Big fan since years. We also briefly skyped once. Thanks for the kudos reg. Product Hunt Q. You are quite known for your side projects. What’s your strategy towards side projects. When do you decide to pursue one, when do you decide to stop? Eg Teleport started as an HN sideproject clone afair alsmost side effect of the book — now takes off.
Also what are you currently working on the side? —
Andreas Klinger

I remember! Funny that so many people I know ended up working on Product Hunt (Jonno too). I kinda outlined my philosophy about side projects in these slides:

Basically, try to keep the scope small and well-defined. That doesn’t mean the project can’t be polished or complex, but you’re only allowed to grow it vertically, not horizontally.
I try to get to a point where the project is “done” (in terms of being launchable) as fast as possible, and then I give myself permission to keep working on it until I’m truly happy. But all throughout that polishing phase, I know the project is already viable so I don’t feel pressure to “finish” it or delay it.

Also the book is a side project from Telescope, not the other way around and I just released Brick By Brick so now I’m focusing back on Telescope. Side projects are an awesome tool, but they should be used sparingly to avoid distracting you from your main goal.

Q. How long is your GitHub issue list? — Jonas Daniels

85 open issues right now:

Q. Who are some people who you look up to? I’m a big fan of Des Traynor from Intercom, he’s probably my favourite “product-person” to listen to / watch speak about product development. — Jonas Daniels

I look up to people like Chris Coyier, Sara Soueidan, Manoela Ilic from Codrops, Nathan Barry, Justin Jackson for his beard
Basically people who manage to make a living by being really good at what they do.

Q. What tools do you most frequently use to write, code, and design? — Eric Willis

I use Sublime Text to write, code, and design☺

Q. What was the original problem you were trying to solve when you created Telescope? — Eric Willis

The reason I built Telescope is that I noticed there was no “Hacker News for designers” around (Designer News hadn’t been launched yet). I thought for sure there would be some kind of WordPress-like app I could just fork and run to built it, but there wasn’t. So I decided to build it myself.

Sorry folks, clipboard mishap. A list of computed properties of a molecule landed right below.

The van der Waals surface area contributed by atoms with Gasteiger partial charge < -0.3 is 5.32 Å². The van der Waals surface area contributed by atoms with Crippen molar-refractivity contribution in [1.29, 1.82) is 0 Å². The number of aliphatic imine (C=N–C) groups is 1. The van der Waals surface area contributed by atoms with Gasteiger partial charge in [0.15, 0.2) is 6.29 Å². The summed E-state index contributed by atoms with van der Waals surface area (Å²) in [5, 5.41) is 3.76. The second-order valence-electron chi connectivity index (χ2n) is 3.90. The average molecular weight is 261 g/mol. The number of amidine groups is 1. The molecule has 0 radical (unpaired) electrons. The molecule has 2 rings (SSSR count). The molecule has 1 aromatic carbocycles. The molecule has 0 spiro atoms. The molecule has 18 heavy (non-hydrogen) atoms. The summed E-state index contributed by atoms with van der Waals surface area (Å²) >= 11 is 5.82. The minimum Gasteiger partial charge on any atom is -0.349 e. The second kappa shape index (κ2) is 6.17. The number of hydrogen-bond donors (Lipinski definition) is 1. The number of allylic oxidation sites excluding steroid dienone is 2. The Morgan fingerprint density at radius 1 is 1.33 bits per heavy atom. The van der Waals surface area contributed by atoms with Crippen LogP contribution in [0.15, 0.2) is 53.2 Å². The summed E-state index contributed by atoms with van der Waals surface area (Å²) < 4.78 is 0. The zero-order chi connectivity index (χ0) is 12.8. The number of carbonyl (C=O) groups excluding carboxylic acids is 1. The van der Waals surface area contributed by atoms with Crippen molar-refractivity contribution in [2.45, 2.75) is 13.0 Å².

Q. Who are some designers that you admire? I love the work that @aprilzero does. He’s an absolutely amazing designer. —Eric Willis

I definitely love @aprilzero’s work. I remember when he was doing funk neon 3D stuff on his Dragonlabs site. Like I said I’m a big fan of Codrops demos too, and Rally Interactive’s Ben Cline.

Oh and Ryan Putnam and Rogie King. Benjamin De Cock too. I can go on.

We really want to thank you for taking the time to do this @SachaGreif. It was kind of a weird timing for the AMA as we’ve been doing all of them at 3PM EST so it was great we could still get this one in and I could ask questions on behalf of the community ☺— Eric Willis

Lots of people requested we get this one up on Medium because they couldn’t be here to attend live. Again, we want to thank you for taking the time to chat with us and also for creating Brick by Brick. We’ve been sharing it with people.

Thanks for the questions everybody!

Next AMAs are with:

Michael Seibel — full-time partner at Y-Combinator 3pm EST March 20th

Meng To — Designer and Author of Design+Code 8pm EST March 20th

Keep an eye out on our Twitter — @MakerHunt for details/updates.

Special thanks to Sacha and everyone who participated. If you’re a maker with a product on ProductHunt, be sure to sign up to participate in the AMAs and connect with others.

Already a member? Get your questions ready for the next AMAs! For any questions, don’t hesitate to reach out to: @ericw, @jonas, @remco, @catnoone or @bentossell.